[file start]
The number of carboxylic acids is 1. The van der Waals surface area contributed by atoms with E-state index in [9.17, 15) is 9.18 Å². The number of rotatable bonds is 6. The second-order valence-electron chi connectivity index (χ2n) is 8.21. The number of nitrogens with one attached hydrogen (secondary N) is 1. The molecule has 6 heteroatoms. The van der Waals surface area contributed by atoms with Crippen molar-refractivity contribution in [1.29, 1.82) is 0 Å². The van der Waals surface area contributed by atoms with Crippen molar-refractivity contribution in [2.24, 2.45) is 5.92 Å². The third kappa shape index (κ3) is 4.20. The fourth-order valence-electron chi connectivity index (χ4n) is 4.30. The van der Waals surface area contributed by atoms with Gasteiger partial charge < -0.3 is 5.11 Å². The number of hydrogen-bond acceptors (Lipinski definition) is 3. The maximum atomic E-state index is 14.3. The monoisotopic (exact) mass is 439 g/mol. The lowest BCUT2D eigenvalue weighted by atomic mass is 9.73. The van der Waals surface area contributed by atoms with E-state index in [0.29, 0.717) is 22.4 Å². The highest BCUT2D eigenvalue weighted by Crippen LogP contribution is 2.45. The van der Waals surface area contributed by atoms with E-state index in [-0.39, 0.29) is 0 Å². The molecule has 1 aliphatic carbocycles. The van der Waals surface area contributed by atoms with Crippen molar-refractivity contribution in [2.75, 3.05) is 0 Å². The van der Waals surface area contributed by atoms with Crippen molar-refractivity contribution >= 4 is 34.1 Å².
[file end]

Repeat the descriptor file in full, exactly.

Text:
The number of carboxylic acids is 1. The van der Waals surface area contributed by atoms with E-state index in [9.17, 15) is 9.18 Å². The number of rotatable bonds is 6. The second-order valence-electron chi connectivity index (χ2n) is 8.21. The number of nitrogens with one attached hydrogen (secondary N) is 1. The molecule has 6 heteroatoms. The van der Waals surface area contributed by atoms with Crippen molar-refractivity contribution in [1.29, 1.82) is 0 Å². The van der Waals surface area contributed by atoms with Crippen molar-refractivity contribution in [2.24, 2.45) is 5.92 Å². The third kappa shape index (κ3) is 4.20. The fourth-order valence-electron chi connectivity index (χ4n) is 4.30. The van der Waals surface area contributed by atoms with Gasteiger partial charge < -0.3 is 5.11 Å². The number of hydrogen-bond acceptors (Lipinski definition) is 3. The maximum atomic E-state index is 14.3. The monoisotopic (exact) mass is 439 g/mol. The lowest BCUT2D eigenvalue weighted by atomic mass is 9.73. The van der Waals surface area contributed by atoms with E-state index in [0.29, 0.717) is 22.4 Å². The highest BCUT2D eigenvalue weighted by Crippen LogP contribution is 2.45. The van der Waals surface area contributed by atoms with E-state index in [-0.39, 0.29) is 0 Å². The molecule has 1 aliphatic carbocycles. The van der Waals surface area contributed by atoms with Crippen molar-refractivity contribution in [2.75, 3.05) is 0 Å². The van der Waals surface area contributed by atoms with Crippen molar-refractivity contribution >= 4 is 34.1 Å².